One of the year’s biggest hits is out on disc and demand this week, and you may need to sit down for this: it’s undeniably great. Joining it on the new release shelf are two charming and energetic late-summer indie sleepers, while the streaming services offer up stoner pics old(ish) and new.
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The Big Lebowski: After the Coen Brothers found both commercial and critical success with Fargo, it seemed safe to bet that they’d leverage their newfound prestige into some kind of serious message movie, or at least an ambitious period piece along the lines of Miller’s Crossing or Barton Fink. Instead, they made one of their goofiest and most endearing pictures to date, a pot-hazed riff on classic California detective yarns, where the perpetually altered state of protagonist “The Dude” (Jeff Bridges, never better) seemed as much an explanation for the convoluted storytelling as the Raymond Chandler influence. Or, as he puts it, there’s “a lotta ins, a lotta outs, a lotta what-have-yous, and, uh, a lotta strands to keep in my head, man.” Lebowski knocks around the streaming services a fair amount, but its arrival on Netflix this month should help take the edge off the holidays.
Mandy: This hybrid of trippy experimental movie and lurid revenge thriller from director Panos Cosmatos (Beyond the Black Rainbow) is one of the more experiential of this year’s releases, one that fully benefited from not only the size and scope of the big screen and theater sound, but the immersion of the theatrical experience. This isn’t just a tribute to the picture’s craft (though it’s first rate); Cosmatos and co-writer Aaron Stewart-Ahn create such a specific world, moving to its own rhythm and operating according to its own nightmare logic, that it does the film a disservice not to enter into it. So the best I can advise is to queue it up on Shudder, put your phone in the other room, turn off the lights, and give yourself over to this wild ride.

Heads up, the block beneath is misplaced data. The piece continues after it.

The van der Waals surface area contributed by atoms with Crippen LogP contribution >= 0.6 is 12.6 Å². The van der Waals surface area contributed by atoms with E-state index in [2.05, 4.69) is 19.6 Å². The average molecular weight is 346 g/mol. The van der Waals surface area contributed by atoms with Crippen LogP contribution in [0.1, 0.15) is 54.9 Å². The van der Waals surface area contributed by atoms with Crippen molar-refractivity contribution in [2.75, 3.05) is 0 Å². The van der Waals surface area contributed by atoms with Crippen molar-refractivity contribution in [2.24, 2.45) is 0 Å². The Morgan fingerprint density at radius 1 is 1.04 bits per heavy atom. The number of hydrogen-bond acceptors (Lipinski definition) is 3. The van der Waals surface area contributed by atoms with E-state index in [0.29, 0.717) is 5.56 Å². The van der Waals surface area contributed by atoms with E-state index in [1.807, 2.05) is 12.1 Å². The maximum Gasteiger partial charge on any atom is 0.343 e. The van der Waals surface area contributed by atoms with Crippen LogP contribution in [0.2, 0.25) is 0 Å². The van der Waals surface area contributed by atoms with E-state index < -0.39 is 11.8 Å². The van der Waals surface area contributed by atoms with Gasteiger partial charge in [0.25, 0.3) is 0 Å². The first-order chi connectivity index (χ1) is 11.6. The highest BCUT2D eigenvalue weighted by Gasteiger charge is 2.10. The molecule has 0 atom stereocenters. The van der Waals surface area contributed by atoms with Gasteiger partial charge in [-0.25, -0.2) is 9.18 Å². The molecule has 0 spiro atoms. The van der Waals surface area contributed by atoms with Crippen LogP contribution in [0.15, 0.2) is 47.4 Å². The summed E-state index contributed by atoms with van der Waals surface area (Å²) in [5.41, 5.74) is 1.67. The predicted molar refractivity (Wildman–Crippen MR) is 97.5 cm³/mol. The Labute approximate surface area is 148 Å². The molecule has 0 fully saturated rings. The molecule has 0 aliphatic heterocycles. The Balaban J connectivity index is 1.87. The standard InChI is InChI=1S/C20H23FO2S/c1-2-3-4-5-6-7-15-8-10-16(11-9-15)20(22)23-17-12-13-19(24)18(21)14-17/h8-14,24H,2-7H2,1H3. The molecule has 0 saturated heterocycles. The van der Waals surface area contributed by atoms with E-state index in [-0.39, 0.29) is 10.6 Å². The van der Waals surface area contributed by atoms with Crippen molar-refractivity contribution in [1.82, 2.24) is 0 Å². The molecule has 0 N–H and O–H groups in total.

ON BLU-RAY / DVD / VOD
Mission: Impossible – Fallout: Tom Cruise may neither look like, nor be willing to admit that he is, a 56-year-old man, but in the sixth installment of his venerable and thrilling spy franchise, he is at least allowing writer/director Christopher McQuarrie to ding his armor of vulnerability. He is no longer the agent who only needs to grit his teeth as he shimmies down a high-speed train or leaps from a flying motorcycle; more and more, he addresses his desperate situations not with confidence, but with a barely convincing “I’ll make it work!” That’s one of the many pleasurable elements of this ace installment, and indicative of its evolution: from essentially an anthology series with a new director and cast of characters each time around to a franchise with a sense of history — and, thus, of genuine stakes. And, of course, the set pieces don’t disappoint. (Includes audio commentaries, featurettes, deleted scenes, storyboards, isolated score track, and theatrical trailer.)
Support the Girls: Andrew Bujalski’s movies always operate on their own wavelength, and when he’s cooking, it’s an ideal place to be. But when he’s off, it can be a bumpy ride, and that happens through a fair amount of this loose-limbed, workplace-hangout comedy, which spends a day in the doors of Double Whammies, an Austin “sports-themed bar and grill.” But there’s a lot here to like, particularly from a performance perspective: Haley Lu Richardson is just delightful as the cheeriest waitress in the place (or any place, frankly), and last week’s NYFCC pick for Best Actress, Regina Hall, conveys the put-upon manager’s personal and professional ennui without turning into a big drag. It’s so energetically acted and casually funny, you might not even notice that it never quite comes together.
The Miseducation of Cameron Post: Desiree Akhavan follows up her achingly insightful and wickedly funny 2014 feature Appropriate Behavior with this marvelous adaptation of Emily M. Danforth’s novel, in which a young lesbian (Chloë Grace Moretz, in a warm and wonderfully open performance) is shipped off to the “God’s Promise” gay conversion camp after she’s caught making out with her best girl friend at the school prom. The portrait of evangelical therapy is eerily convincing (without veering into lazy caricature), as is the dramatization of the guilt, pain, and self-loathing that is such a key component of these programs. The tonal shifts in the third act are a touch over-telegraphed, but that minor complaint aside, this is an engaging comedy/drama, full of rich characters and witty dialogue.